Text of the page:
Mike Maharrey on the oppression of regular Americans during WWII:
For most Americans, the debate over indefinite detention provisions written in the National Defense Authorization Act plays out primarily as an academic exercise. The average Joe walking down Main Street U.S.A. simply doesn’t worry about armed government thugs snatching him up, throwing him in the back of a van and hauling him off to some camp somewhere.
But one Washington state senator plunged into the NDAA fray with much more than academic, political or rhetorical interest. For Sen. Bob Hasegawa, indefinite detention without due process is personal.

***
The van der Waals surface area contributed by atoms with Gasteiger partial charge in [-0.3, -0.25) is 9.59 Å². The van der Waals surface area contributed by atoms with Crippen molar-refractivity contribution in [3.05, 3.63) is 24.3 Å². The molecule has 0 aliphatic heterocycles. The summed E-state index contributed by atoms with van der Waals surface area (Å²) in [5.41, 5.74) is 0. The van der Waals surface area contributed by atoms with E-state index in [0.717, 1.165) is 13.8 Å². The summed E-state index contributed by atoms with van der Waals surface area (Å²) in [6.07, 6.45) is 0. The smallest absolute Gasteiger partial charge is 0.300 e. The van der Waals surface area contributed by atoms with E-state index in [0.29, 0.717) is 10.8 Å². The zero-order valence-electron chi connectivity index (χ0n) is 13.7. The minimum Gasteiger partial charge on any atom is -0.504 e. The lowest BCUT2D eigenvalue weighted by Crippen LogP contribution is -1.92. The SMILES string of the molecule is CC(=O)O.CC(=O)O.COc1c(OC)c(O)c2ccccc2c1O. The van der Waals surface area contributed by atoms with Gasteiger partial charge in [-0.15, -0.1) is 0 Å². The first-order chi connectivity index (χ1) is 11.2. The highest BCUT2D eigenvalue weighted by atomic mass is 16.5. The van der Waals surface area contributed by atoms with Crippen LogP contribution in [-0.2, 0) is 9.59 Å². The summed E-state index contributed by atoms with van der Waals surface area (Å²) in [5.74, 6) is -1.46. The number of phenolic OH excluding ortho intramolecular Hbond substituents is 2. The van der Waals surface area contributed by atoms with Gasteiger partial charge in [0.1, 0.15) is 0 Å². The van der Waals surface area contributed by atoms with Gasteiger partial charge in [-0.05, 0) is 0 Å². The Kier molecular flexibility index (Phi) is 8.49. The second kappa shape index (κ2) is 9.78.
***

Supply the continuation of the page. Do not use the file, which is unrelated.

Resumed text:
His family lived it.
Hasegawa’s parents, grandparents, uncles and aunts, along with their entire community, spent three years living in barrack shacks behind barbed wire and armed guards at Minidoka Internment Camp in southern Idaho, not knowing if, or when they would ever get out.
The moral of the story is: don’t be a member of any minority group the state may at some future point oppress. Or, get rid of the state. Read the rest of his article here.